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News Analysis 16 Jul 2020 - 3 min read

Treacher v Ritson: The fundamentals have changed - consumers won’t 'snap back' to pre-COVID behaviour

By Josh McDonnell - Senior Writer

L to R: Mi3 Executive Editor Paul McIntrye is joined by The Brand Institute CEO Karl Treacher, Canstar Editor-at-Large Effie Zahos and Nine's Director of Strategy, Insights & Effectiveness - Powered, Toby Boon.

It’s the debate du jour – how deep and lasting will consumer behaviour change because of COVID-19? Yes, Mark Ritson says spending and behaviours will unquestionably “snap back” - after COVID and a hard recession - but another marketing professor and CEO of The Brand Institute, Karl Treacher,  argues attitudes and behaviour are fundamentally shifting. Here’s why.

Half of Australians are living “pay cheque to pay cheque”. The $18 billion that has been pulled early by Australians from their superannuation funds as part of the Government’s COVID stimulus program has been partly used to reduce debt – credit cards, for example – but gambling and groceries were the second and third biggest areas in which people blew their retirement money in the past three months, according to Canstar’s Editor-at-Large, Effie Zahos.

Zahos joined Karl Treacher, CEO at The Brand Institute, and Nine’s head of Strategy, Insight and Effectiveness, Toby Boon on a panel at Nine’s Big Ideas Store on what next for consumers, spending and attitudes.

While Mark Ritson is steadfast on very little changing on the other side of COVID and a recession, Zahos, Treacher and Boon are seeing new data that suggests otherwise

Zahos says most worrying are the figures around financial management, with one in every two Australian living pay week to pay week.

"That hit home when they announced that we could access our super funds,” says Zahos. “We have used that as our emergency money because we do not have a thousand dollars sitting in an account.”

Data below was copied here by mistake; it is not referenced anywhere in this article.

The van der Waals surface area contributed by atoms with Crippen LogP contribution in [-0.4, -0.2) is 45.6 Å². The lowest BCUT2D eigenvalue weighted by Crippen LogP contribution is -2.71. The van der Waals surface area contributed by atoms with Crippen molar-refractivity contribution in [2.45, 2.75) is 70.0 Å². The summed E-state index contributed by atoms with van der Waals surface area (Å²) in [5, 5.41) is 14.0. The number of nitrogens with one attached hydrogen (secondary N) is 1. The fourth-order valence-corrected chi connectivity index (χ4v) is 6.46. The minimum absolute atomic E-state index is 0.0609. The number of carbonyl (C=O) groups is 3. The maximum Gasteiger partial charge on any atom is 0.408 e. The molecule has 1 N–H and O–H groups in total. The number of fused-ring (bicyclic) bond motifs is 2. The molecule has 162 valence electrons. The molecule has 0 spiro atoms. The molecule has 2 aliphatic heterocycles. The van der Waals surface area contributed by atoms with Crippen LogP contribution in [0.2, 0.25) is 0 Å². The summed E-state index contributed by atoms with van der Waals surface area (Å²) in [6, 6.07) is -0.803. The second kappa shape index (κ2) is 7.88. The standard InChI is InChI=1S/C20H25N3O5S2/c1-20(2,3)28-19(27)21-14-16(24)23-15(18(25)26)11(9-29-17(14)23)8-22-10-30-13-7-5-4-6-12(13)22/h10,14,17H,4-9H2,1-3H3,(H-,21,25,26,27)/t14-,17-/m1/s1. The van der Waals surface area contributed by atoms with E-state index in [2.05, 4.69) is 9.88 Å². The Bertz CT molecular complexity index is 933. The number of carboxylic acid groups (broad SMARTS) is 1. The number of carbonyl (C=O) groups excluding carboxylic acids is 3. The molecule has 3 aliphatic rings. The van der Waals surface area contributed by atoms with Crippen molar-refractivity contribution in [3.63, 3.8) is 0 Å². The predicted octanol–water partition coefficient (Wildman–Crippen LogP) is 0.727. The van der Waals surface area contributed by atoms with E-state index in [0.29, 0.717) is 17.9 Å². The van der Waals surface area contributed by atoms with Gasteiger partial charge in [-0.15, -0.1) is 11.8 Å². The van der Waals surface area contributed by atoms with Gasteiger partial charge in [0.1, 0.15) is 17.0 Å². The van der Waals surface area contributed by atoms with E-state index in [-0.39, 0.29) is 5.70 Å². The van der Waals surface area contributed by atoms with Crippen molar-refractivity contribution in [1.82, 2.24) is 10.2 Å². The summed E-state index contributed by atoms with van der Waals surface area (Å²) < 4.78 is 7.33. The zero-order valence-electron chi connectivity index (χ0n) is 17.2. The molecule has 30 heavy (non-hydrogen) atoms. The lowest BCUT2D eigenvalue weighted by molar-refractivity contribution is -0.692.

Zahos cites data released by illion and Alphabeta showing that of those that took $18.1 billion out of super during COVID, "$3000 was instantly spent in that first fortnight when compared to people's discretionary spending in the previous fortnight.

"What was concerning was gambling was second and then groceries third. So it's probably not where we were hoping the money to go to. But what this is saying is that we didn't have an emergency fund."

It’s data like this that Karl Treacher says indicates  bigger consumer change is brewing – Treacher is currently on secondment as an Executive Director with one of the big four banks - he won't say which one - and is providing C-suite brand and reputation counsel to a range of boards and executive teams. Treacher's credentials are in marketing but he specialises in the social sciences. 

It takes us on average, 66 days to form a habit so when you have people in lockdown throughout the country for 100 days - Victoria's going back for another many days - there's new patterns that have been established here, new ways of working, new realities for people that invariably will change the way that they move forward post COVID. The way that they live their lives, it's a fundamental shift.”

Treacher cites an example in which an investment property may have been on the consideration list pre-COVID but now people will instead likely “buy a house with a bigger backyard” to accommodate children having a great time because a COVID-like scenario may end up being a more permanent situation. “The statistics reflect that sort of behaviour,” Treacher says.

Zahos agrees. “The behaviours certainly that have been established at the moment, consumers will take with them,” she says. “And I think it's the industry itself that needs to kind of adapt with that. When we look at commercial properties and what we're hearing from the retailers, that is going to be an interesting area as to how it pans out. A lot of us had never had an emergency fund. So I think that is definitely going to be a lesson moving out from here. Whether it's a healthy emergency fund or not is anybody's guess. There’s definitely some money behaviours that come out of this and those that do spend are going to spend more cautiously.”

Toby Boon says Nine’s consumer pulse tracking data suggests the same. Two weeks ago “things were looking very different” he says. Boon expects the new surge in COVID cases to have a much deeper impact on consumers feeling confident and comfortable. 

"There's this idea of a 'COVID Coaster'," he says. "We've been building up this national sense of anticipation for good things on the horizon and when that news coming out of Victoria hit us all, it sent everything into a dip."

"There are times when we're states and times when we're one nation and we can now really start to see the knock on impact it's having [on overall consumer confidence] as a nation.”

You can watch the full Consumer Pulse Live debate at Nine’s Big Ideas Store here, moderated by Mi3’s Executive Editor Paul McIntyre.

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Josh McDonnell

Senior Writer

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